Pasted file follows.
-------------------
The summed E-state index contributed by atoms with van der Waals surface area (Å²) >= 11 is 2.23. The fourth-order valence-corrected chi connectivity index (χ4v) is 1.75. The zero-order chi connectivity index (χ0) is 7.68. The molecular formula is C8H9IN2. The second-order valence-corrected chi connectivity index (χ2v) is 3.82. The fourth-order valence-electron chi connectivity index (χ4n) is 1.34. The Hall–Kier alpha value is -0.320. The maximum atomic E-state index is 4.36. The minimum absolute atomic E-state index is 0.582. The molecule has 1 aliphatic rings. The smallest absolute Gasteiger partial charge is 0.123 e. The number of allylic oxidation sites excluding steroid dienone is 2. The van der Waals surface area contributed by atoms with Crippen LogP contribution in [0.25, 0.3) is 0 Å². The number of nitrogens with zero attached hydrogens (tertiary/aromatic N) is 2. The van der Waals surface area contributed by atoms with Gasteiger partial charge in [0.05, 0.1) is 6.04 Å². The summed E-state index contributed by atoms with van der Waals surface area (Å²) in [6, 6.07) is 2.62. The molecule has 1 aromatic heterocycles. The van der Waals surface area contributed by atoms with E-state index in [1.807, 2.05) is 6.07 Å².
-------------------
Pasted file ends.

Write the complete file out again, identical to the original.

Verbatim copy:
The summed E-state index contributed by atoms with van der Waals surface area (Å²) >= 11 is 2.23. The fourth-order valence-corrected chi connectivity index (χ4v) is 1.75. The zero-order chi connectivity index (χ0) is 7.68. The molecular formula is C8H9IN2. The second-order valence-corrected chi connectivity index (χ2v) is 3.82. The fourth-order valence-electron chi connectivity index (χ4n) is 1.34. The Hall–Kier alpha value is -0.320. The maximum atomic E-state index is 4.36. The minimum absolute atomic E-state index is 0.582. The molecule has 1 aliphatic rings. The smallest absolute Gasteiger partial charge is 0.123 e. The number of allylic oxidation sites excluding steroid dienone is 2. The van der Waals surface area contributed by atoms with Crippen LogP contribution in [0.25, 0.3) is 0 Å². The number of nitrogens with zero attached hydrogens (tertiary/aromatic N) is 2. The van der Waals surface area contributed by atoms with Gasteiger partial charge in [0.05, 0.1) is 6.04 Å². The summed E-state index contributed by atoms with van der Waals surface area (Å²) in [6, 6.07) is 2.62. The molecule has 1 aromatic heterocycles. The van der Waals surface area contributed by atoms with E-state index in [1.807, 2.05) is 6.07 Å².